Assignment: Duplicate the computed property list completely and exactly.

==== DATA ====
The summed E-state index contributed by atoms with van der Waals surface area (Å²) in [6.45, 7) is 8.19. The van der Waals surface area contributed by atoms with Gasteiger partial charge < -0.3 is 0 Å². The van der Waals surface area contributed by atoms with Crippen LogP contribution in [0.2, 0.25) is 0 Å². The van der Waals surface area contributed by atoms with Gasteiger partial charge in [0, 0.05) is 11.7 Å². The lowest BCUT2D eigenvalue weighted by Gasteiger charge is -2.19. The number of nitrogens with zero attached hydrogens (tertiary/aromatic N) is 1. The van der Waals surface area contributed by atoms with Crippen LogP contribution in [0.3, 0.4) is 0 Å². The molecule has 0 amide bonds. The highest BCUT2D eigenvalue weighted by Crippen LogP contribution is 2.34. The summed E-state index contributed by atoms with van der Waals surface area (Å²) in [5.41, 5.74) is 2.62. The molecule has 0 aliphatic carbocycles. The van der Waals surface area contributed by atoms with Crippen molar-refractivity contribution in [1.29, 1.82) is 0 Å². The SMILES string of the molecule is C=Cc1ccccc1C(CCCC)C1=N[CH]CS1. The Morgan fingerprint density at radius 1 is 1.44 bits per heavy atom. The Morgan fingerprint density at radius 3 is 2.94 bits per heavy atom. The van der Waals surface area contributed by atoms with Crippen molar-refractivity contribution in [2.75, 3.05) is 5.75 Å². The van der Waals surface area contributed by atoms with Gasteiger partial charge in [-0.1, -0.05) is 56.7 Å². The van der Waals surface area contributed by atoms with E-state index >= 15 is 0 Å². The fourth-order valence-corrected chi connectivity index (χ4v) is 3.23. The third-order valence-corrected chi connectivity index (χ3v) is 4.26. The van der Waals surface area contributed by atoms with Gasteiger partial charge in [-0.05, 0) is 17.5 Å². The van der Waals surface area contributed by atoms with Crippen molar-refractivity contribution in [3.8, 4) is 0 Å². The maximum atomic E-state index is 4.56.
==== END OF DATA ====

The summed E-state index contributed by atoms with van der Waals surface area (Å²) in [6.45, 7) is 8.19. The van der Waals surface area contributed by atoms with Gasteiger partial charge < -0.3 is 0 Å². The van der Waals surface area contributed by atoms with Crippen LogP contribution in [0.2, 0.25) is 0 Å². The van der Waals surface area contributed by atoms with Gasteiger partial charge in [0, 0.05) is 11.7 Å². The lowest BCUT2D eigenvalue weighted by Gasteiger charge is -2.19. The number of nitrogens with zero attached hydrogens (tertiary/aromatic N) is 1. The van der Waals surface area contributed by atoms with Crippen LogP contribution in [0.3, 0.4) is 0 Å². The molecule has 0 amide bonds. The highest BCUT2D eigenvalue weighted by Crippen LogP contribution is 2.34. The summed E-state index contributed by atoms with van der Waals surface area (Å²) in [5.41, 5.74) is 2.62. The molecule has 0 aliphatic carbocycles. The van der Waals surface area contributed by atoms with Crippen molar-refractivity contribution in [1.29, 1.82) is 0 Å². The SMILES string of the molecule is C=Cc1ccccc1C(CCCC)C1=N[CH]CS1. The Morgan fingerprint density at radius 1 is 1.44 bits per heavy atom. The Morgan fingerprint density at radius 3 is 2.94 bits per heavy atom. The van der Waals surface area contributed by atoms with Crippen molar-refractivity contribution in [2.75, 3.05) is 5.75 Å². The van der Waals surface area contributed by atoms with Gasteiger partial charge in [-0.1, -0.05) is 56.7 Å². The van der Waals surface area contributed by atoms with E-state index >= 15 is 0 Å². The fourth-order valence-corrected chi connectivity index (χ4v) is 3.23. The third-order valence-corrected chi connectivity index (χ3v) is 4.26. The van der Waals surface area contributed by atoms with Gasteiger partial charge in [-0.05, 0) is 17.5 Å². The van der Waals surface area contributed by atoms with Crippen molar-refractivity contribution in [3.8, 4) is 0 Å². The maximum atomic E-state index is 4.56.